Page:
Bike Safety: E-bikes’ Wild West Era and How to Protect Yourself

E-bike class designations

While states can vary, generally Class I, II and III e-bikes are defined under industry-sponsored model legislation that has been enacted throughout the United States. The following definitions are taken from California’s enactment of the model legislation:

Class I e-bike: low-speed pedal-assisted bicycle

  • Equipped with a motor
  • Provides assistance only when the cyclist is pedaling
  • Ceases providing assistance once a bike reaches 20 mph
  • All ages are allowed to operate
  • Are legal on any paved surface a regular bicycle is allowed to operate
  • Not in the statute (but common courtesy): slow around nonmotorized bikes, joggers, and walkers, and don’t do close passes

Class II e-bike: low-speed throttle-assisted bicycle

  • Equipped with a motor
  • Can exclusively propel the bike with a throttle control (without pedaling)
  • Ceases providing assistance once a bike reaches 20 mph
  • All ages are allowed to operate
  • Are legal on any paved surface a regular bicycle is allowed to operate
  • Not in the statute (but common courtesy): slow around nonmotorized bikes, joggers, and walkers, and don’t do close passes

Class III e-bike: speed throttle-assisted bicycle

  • Equipped with a motor
  • Provides assistance only while the cyclist is pedaling
  • Ceases providing assistance once a bike reaches 28 mph
  • Rider must be 16 years old or older
  • Must wear a helmet to operate
  • Are not allowed on Class I bike paths but are allowed in all other bikes lanes
  • Not in the statute (but common courtesy): slow around nonmotorized bikes, joggers, and walkers, and don’t do close passes

Ways e-bike riders get hurt and how to prevent them

Issue Fix
Cheap component failures. Research the bike and consider the expense an investment in your future wellbeing.
Drivers underestimate e-bikes’ travel speed. Expect drivers won’t know the difference between a bicycle and an e-bike and will turn in front of you. Appropriate? No. But leave a safety margin to account for it.
Bicyclists are not trained motorcyclists. Consider whether you need an e-bike that can go 28 mph versus a pedal-assist bike that tops out at 20 mph. If the former is absolutely necessary, consider practicing in a parking lot or taking a motorcycle safety course.
New riders sometimes hit an overbold phase within the first six months. Recognize the potential for this and back it off
as soon as it surfaces.

Have you or someone you know been involved in a bicycle crash? Curious about your rights? Are you a lawyer handling a bicycle crash who wants more information on how to get the best result for your client? Contact Bicycle Law at 866-VELOLAW (866-835-6529) or info@bicyclelaw.com.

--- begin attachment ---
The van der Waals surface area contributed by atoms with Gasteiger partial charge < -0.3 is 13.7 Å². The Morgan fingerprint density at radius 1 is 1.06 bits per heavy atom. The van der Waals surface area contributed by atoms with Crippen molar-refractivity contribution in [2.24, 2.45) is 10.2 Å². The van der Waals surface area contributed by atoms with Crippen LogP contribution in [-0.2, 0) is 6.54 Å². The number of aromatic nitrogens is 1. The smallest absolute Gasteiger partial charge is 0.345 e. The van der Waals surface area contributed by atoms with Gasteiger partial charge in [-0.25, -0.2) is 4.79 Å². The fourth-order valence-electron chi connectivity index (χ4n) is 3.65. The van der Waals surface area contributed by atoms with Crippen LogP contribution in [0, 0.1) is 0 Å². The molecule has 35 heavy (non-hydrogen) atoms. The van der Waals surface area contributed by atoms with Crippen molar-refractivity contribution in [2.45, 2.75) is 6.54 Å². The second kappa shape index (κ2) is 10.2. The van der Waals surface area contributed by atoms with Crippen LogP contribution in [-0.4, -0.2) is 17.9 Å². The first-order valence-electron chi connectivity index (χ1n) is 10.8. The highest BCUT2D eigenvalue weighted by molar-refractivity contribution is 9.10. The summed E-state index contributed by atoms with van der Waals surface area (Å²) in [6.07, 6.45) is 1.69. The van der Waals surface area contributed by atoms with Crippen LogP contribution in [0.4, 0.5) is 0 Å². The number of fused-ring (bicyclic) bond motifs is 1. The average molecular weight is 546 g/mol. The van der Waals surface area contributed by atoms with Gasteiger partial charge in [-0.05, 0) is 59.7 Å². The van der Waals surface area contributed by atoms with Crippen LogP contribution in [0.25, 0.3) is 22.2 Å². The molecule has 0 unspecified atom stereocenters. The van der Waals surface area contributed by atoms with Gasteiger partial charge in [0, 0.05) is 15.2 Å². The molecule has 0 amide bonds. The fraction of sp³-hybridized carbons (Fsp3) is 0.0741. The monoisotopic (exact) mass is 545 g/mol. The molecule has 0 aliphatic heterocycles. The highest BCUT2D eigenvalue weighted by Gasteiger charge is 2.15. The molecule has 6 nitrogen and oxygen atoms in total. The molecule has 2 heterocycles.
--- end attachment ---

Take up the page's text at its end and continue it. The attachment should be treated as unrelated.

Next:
E-bike class designations

While states can vary, generally Class I, II and III e-bikes are defined under industry-sponsored model legislation that has been enacted throughout the United States. The following definitions are taken from California’s enactment of the model legislation:

Class I e-bike: low-speed pedal-assisted bicycle

  • Equipped with a motor
  • Provides assistance only when the cyclist is pedaling
  • Ceases providing assistance once a bike reaches 20 mph
  • All ages are allowed to operate
  • Are legal on any paved surface a regular bicycle is allowed to operate
  • Not in the statute (but common courtesy): slow around nonmotorized bikes, joggers, and walkers, and don’t do close passes

Class II e-bike: low-speed throttle-assisted bicycle

  • Equipped with a motor
  • Can exclusively propel the bike with a throttle control (without pedaling)
  • Ceases providing assistance once a bike reaches 20 mph
  • All ages are allowed to operate
  • Are legal on any paved surface a regular bicycle is allowed to operate
  • Not in the statute (but common courtesy): slow around nonmotorized bikes, joggers, and walkers, and don’t do close passes

Class III e-bike: speed throttle-assisted bicycle

  • Equipped with a motor
  • Provides assistance only while the cyclist is pedaling
  • Ceases providing assistance once a bike reaches 28 mph
  • Rider must be 16 years old or older
  • Must wear a helmet to operate
  • Are not allowed on Class I bike paths but are allowed in all other bikes lanes
  • Not in the statute (but common courtesy): slow around nonmotorized bikes, joggers, and walkers, and don’t do close passes

Ways e-bike riders get hurt and how to prevent them

Issue Fix
Cheap component failures. Research the bike and consider the expense an investment in your future wellbeing.
Drivers underestimate e-bikes’ travel speed. Expect drivers won’t know the difference between a bicycle and an e-bike and will turn in front of you. Appropriate? No. But leave a safety margin to account for it.
Bicyclists are not trained motorcyclists. Consider whether you need an e-bike that can go 28 mph versus a pedal-assist bike that tops out at 20 mph. If the former is absolutely necessary, consider practicing in a parking lot or taking a motorcycle safety course.
New riders sometimes hit an overbold phase within the first six months. Recognize the potential for this and back it off
as soon as it surfaces.